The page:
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_DSC0032Sometimes I ride for the love of the sport. But sometimes I ride for the love God has given us for other people. Today, it was the latter.

As I woke this morning from woefully too little sleep, I thought about driving a SAG wagon to give my body a break. But I remembered the route. Today we were going through Priddy. Perhaps that doesn’t sound very interesting to you. But it is the single best event I’ve been part of while riding a bike.

Priddy is a small town of around 250 people set in the plateau hills of the northern edge of central Texas. A town most Texans and fewer non-Texans have ever heard of and would probably misspell.

Our final stretch point of today was at the Priddy School, K-12, where there is an amazing superintendent, principal, teaching staff and student body. As we riders pulled into the parking lot, all 107 students in the school system jumped and cheered our arrival with clapping, yelling and waving hand-made signs. The signs, some of them made by an individual student and some were family projects, had drawings of bikes, cows, horses, train tracks and their families. One thing each sign did was thank us for riding to end hunger and each one thanked us in a different and personal way. Some read “Thank you,” to ” Good Job” to “You are awesome” to “You are fun to watch” to “You Rock” – which is my personal favorite.

As the K – 3rd graders began to warm up to our presence, they all wanted to pick up the bikes, stand on the pedals, know how far we’ve ridden, if we use sunscreen and if our legs hurt. As the older students embraced the spirit of the event, they too entered conversations about their sports (they have a phenomenal cross country team) and their lives. One student in particular, a junior, had attended Super Summer. We stayed at this stretch point about an hour. A typical stretch point is under 10 minutes.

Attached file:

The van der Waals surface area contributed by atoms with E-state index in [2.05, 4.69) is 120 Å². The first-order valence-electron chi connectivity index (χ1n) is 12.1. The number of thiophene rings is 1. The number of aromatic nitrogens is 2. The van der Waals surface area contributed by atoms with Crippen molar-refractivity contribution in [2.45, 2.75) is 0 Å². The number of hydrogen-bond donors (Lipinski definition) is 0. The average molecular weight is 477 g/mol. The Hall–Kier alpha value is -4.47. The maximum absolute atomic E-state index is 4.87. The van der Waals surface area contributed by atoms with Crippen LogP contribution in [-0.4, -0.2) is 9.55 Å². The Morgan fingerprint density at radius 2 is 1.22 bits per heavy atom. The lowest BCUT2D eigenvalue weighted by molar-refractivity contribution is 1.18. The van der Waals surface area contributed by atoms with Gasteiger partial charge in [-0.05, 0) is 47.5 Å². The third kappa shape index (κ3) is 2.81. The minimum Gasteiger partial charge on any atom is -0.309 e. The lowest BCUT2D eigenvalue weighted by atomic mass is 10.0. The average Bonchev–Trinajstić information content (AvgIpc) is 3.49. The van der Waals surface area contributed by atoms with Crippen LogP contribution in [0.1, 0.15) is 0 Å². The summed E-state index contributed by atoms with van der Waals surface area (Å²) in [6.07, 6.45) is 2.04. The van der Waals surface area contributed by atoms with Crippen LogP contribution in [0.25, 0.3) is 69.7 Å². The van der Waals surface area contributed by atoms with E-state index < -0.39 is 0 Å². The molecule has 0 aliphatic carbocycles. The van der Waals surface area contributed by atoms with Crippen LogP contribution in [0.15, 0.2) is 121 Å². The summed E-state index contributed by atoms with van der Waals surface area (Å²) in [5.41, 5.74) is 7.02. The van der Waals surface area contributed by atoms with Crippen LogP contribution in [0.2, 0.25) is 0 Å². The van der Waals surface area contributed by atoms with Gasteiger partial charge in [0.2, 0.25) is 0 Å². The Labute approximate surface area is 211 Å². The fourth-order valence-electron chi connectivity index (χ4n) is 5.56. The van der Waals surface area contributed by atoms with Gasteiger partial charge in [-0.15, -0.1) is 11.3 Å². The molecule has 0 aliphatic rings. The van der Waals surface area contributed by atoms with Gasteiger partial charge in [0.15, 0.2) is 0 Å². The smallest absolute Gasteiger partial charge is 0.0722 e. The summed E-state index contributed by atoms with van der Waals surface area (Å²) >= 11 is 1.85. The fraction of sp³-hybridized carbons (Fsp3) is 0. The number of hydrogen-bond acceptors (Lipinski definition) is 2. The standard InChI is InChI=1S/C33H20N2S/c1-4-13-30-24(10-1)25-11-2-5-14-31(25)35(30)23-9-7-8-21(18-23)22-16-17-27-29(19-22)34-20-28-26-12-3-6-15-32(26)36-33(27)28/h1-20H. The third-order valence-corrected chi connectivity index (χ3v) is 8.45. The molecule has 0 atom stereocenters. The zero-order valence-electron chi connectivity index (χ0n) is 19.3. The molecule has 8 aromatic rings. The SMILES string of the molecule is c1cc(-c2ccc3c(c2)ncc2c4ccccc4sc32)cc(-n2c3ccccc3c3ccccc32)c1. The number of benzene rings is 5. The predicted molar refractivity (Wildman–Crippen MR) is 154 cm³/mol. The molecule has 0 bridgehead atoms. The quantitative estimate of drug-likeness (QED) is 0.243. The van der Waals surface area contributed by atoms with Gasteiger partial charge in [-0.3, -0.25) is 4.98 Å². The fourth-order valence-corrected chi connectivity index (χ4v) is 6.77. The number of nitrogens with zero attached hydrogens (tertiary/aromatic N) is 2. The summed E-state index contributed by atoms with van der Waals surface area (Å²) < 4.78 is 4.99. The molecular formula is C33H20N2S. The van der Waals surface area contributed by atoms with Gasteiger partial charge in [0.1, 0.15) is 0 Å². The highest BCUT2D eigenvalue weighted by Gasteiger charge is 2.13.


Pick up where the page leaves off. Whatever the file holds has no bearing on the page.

_DSC0011After about 15 minutes of asking questions and comparing bikes, one second grade student began walking around with her sign and a crayon. She was asking us to sign the poster she made for us. That started a trend. Pretty soon, there were groups of children around each rider who was holding a crayon and signing his or her name to the posters. Other elementary kids gave their sign to a rider, Don Vanderslice, to keep him encouraged.

Many of these signs were created by children who are far too familiar with hunger. Of the 107 students in Priddy ISD, 62 are eligible for free or reduced-price lunches. That’s 60%. Unknown to these children, they were thanking us for raising awareness and money for feeding them.

I cried.

62, not the miles ridden, the miles per hour or feet of climbing, but the number of food-insecure children who greeted us, thanked us and blessed us today, is the only number that matters to me. It is not only pretty, but beautiful.

Please help us end hunger.